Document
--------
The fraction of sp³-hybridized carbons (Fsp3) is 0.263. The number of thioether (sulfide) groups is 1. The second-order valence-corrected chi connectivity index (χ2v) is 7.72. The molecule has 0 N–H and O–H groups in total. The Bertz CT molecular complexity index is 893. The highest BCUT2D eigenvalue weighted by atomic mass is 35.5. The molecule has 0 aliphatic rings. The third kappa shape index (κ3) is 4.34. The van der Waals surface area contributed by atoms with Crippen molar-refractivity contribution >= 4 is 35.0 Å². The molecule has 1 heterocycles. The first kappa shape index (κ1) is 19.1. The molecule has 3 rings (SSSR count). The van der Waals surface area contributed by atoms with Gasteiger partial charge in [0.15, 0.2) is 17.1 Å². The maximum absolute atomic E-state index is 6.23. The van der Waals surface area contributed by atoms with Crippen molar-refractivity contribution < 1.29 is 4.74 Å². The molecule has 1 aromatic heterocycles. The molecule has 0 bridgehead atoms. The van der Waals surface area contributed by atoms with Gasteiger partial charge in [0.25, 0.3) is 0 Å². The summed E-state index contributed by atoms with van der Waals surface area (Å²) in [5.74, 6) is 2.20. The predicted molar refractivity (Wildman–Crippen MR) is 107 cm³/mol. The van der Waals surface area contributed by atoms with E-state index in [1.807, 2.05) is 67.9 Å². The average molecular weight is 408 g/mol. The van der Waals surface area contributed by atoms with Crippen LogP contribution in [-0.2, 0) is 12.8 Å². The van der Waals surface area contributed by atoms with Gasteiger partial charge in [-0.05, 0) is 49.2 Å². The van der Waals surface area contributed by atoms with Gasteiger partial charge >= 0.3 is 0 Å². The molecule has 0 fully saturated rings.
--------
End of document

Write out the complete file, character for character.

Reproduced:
The fraction of sp³-hybridized carbons (Fsp3) is 0.263. The number of thioether (sulfide) groups is 1. The second-order valence-corrected chi connectivity index (χ2v) is 7.72. The molecule has 0 N–H and O–H groups in total. The Bertz CT molecular complexity index is 893. The highest BCUT2D eigenvalue weighted by atomic mass is 35.5. The molecule has 0 aliphatic rings. The third kappa shape index (κ3) is 4.34. The van der Waals surface area contributed by atoms with Crippen molar-refractivity contribution >= 4 is 35.0 Å². The molecule has 1 heterocycles. The first kappa shape index (κ1) is 19.1. The molecule has 3 rings (SSSR count). The van der Waals surface area contributed by atoms with Gasteiger partial charge in [0.15, 0.2) is 17.1 Å². The maximum absolute atomic E-state index is 6.23. The van der Waals surface area contributed by atoms with Crippen molar-refractivity contribution < 1.29 is 4.74 Å². The molecule has 1 aromatic heterocycles. The molecule has 0 bridgehead atoms. The van der Waals surface area contributed by atoms with Gasteiger partial charge in [0.25, 0.3) is 0 Å². The summed E-state index contributed by atoms with van der Waals surface area (Å²) in [5.74, 6) is 2.20. The predicted molar refractivity (Wildman–Crippen MR) is 107 cm³/mol. The van der Waals surface area contributed by atoms with E-state index in [1.807, 2.05) is 67.9 Å². The average molecular weight is 408 g/mol. The van der Waals surface area contributed by atoms with Crippen LogP contribution in [-0.2, 0) is 12.8 Å². The van der Waals surface area contributed by atoms with Gasteiger partial charge in [-0.05, 0) is 49.2 Å². The van der Waals surface area contributed by atoms with Gasteiger partial charge >= 0.3 is 0 Å². The molecule has 0 fully saturated rings.